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A good training plan will move with you—you don’t have to move with it.

Your Apple Watch says you got 5 hours again. Although you know it’s not accurate, you definitely feel it. You wonder if the effects of caffeine are just a fallacy because it’s not doing anything to you today.

You’re frustrated because you know you need sleep and you were pumped to get after it at the gym today but you’re not sure if you’ll have the pizazz to do your workout you had planned.

You still want to move but your energy is whack and the thought of lifting heavy or breathing hard crushes your soul a bit but you feel like you have to do it anyway because that’s what the plan says.


A good training plan will move with you—you don’t have to move with it.

There’s more options than just:

sucking it up and doing it anyway


not at all.

Life. It happens. Of course we’d all love to be getting 9 hours of sleep every night, crushing our nutrition and hydration like it’s our day job and feeling zen even in the most stressful moments so we can feel awesome in the gym every session, but that’s not the reality.

The reality is this: having a baseline understanding for where you’re at each day and how you can make your training fit you – not you it— is essential for success.

You just need a way to figure out what is right for you on days when things feel hard so you can still workout knowing you’re taking care of yourself but still getting in movement.

Here's some facts for ya!

If you’re training 3–5 times a week you need more sleep than inactive people. And if you’re doing high intensity training you need even more. ‘Since the role of sleep is to restore the body’s energy supply, it’s intuitive that the more high-intensity [the exercise], the more sleep you require,’ says Dr. Robert Graham, M.D., M.P.H., co-founder of FRESH Med at Physiologic NYC.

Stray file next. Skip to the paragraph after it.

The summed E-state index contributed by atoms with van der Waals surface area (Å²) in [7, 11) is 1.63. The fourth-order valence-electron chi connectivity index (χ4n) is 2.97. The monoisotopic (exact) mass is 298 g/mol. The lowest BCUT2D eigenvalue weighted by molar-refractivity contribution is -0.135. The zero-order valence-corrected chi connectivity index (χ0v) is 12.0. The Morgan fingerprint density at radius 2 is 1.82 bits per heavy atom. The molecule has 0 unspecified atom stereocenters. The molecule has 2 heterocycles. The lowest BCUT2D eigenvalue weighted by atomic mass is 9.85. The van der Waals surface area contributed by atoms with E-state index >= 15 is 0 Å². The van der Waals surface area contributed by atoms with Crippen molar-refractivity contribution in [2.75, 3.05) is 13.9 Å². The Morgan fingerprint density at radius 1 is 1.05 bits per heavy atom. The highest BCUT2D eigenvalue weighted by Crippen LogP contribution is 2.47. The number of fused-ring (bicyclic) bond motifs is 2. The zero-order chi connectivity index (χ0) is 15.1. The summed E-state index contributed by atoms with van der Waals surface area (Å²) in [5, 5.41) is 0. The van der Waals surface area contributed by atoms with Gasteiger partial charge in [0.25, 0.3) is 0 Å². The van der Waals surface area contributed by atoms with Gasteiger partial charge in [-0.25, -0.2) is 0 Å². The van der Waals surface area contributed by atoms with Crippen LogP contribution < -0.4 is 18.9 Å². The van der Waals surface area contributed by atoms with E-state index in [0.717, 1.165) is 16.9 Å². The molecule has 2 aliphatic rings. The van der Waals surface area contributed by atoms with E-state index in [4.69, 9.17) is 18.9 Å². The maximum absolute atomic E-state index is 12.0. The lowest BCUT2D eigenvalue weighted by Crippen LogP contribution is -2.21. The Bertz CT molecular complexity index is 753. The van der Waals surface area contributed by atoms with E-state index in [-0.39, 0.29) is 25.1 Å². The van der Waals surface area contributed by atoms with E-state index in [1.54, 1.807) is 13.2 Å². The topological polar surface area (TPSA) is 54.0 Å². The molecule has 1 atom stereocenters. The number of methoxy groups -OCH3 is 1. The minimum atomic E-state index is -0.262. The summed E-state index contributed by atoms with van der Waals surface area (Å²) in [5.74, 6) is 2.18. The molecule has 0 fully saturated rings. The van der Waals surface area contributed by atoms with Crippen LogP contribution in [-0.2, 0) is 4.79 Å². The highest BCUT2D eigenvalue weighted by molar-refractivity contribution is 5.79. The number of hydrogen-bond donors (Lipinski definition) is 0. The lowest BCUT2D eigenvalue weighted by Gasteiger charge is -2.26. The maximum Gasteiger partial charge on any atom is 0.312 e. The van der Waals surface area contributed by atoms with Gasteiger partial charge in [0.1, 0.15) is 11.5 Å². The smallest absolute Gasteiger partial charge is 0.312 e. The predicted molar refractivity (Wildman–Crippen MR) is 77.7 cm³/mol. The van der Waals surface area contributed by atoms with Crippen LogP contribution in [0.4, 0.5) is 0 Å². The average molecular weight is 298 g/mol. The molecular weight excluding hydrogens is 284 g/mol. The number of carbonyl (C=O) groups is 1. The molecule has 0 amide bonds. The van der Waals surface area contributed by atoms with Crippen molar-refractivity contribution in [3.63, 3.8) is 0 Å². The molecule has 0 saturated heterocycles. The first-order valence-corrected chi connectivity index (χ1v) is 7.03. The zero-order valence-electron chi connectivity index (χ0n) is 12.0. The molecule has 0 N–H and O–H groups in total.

1. Sleep helps restore your immune and endocrine systems, which is essential for creating and spreading key hormones for repair as well as brain function.

  2. Studies show that it’s not so much the physiological effects of lack of sleep on your performance in the gym but more to do with the perceived effort. A bad night’s sleep can make a 6/10 feel like a 10/10.

  3. Lack of sleep can also inhibit your motivation to even get to the gym, which can contribute to a tough cycle: no gym, all-or-nothing thinking, feelings of guilt, not exercising, poor food choices, on-again-off-again cycle.

  4. Your recovery is probably not optimal, making the next session harder to handle. When your body doesn’t recover (muscle glycogen) you’re going to be running out of steam faaaast (glycogen is one of the body’s main source of energy—especially for high intensity exercise).

I created a guide for you so you know exactly how to adjust your workout to meet you where you’re at with your sleep, stress and nutrition and still progress every single time you’re in the gym.

Grab the free.99 Your Body Baseline guide here.

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